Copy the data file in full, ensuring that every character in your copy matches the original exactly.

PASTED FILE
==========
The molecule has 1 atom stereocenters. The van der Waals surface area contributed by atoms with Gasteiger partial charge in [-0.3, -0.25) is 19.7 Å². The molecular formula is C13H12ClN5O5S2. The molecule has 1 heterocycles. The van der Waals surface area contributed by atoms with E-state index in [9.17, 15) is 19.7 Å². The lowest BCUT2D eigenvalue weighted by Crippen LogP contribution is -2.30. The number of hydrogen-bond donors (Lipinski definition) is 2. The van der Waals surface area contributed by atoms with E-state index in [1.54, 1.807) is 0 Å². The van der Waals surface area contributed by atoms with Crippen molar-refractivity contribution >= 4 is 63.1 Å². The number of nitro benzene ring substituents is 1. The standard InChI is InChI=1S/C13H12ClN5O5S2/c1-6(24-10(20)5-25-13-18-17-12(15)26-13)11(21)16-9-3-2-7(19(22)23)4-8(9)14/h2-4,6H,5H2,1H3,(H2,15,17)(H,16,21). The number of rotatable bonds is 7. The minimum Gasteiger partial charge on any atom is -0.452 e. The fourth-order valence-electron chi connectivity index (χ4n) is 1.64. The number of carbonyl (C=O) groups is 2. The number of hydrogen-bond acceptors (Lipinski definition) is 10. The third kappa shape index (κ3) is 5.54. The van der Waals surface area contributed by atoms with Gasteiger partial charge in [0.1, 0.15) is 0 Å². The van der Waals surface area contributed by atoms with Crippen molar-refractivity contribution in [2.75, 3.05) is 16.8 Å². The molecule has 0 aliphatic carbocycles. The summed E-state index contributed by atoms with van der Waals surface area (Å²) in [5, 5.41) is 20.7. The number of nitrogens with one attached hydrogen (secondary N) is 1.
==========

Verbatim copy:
The molecule has 1 atom stereocenters. The van der Waals surface area contributed by atoms with Gasteiger partial charge in [-0.3, -0.25) is 19.7 Å². The molecular formula is C13H12ClN5O5S2. The molecule has 1 heterocycles. The van der Waals surface area contributed by atoms with E-state index in [9.17, 15) is 19.7 Å². The lowest BCUT2D eigenvalue weighted by Crippen LogP contribution is -2.30. The number of hydrogen-bond donors (Lipinski definition) is 2. The van der Waals surface area contributed by atoms with E-state index in [1.54, 1.807) is 0 Å². The van der Waals surface area contributed by atoms with Crippen molar-refractivity contribution >= 4 is 63.1 Å². The number of nitro benzene ring substituents is 1. The standard InChI is InChI=1S/C13H12ClN5O5S2/c1-6(24-10(20)5-25-13-18-17-12(15)26-13)11(21)16-9-3-2-7(19(22)23)4-8(9)14/h2-4,6H,5H2,1H3,(H2,15,17)(H,16,21). The number of rotatable bonds is 7. The minimum Gasteiger partial charge on any atom is -0.452 e. The fourth-order valence-electron chi connectivity index (χ4n) is 1.64. The number of carbonyl (C=O) groups is 2. The number of hydrogen-bond acceptors (Lipinski definition) is 10. The third kappa shape index (κ3) is 5.54. The van der Waals surface area contributed by atoms with Gasteiger partial charge in [0.1, 0.15) is 0 Å². The van der Waals surface area contributed by atoms with Crippen molar-refractivity contribution in [2.75, 3.05) is 16.8 Å². The molecule has 0 aliphatic carbocycles. The summed E-state index contributed by atoms with van der Waals surface area (Å²) in [5, 5.41) is 20.7. The number of nitrogens with one attached hydrogen (secondary N) is 1.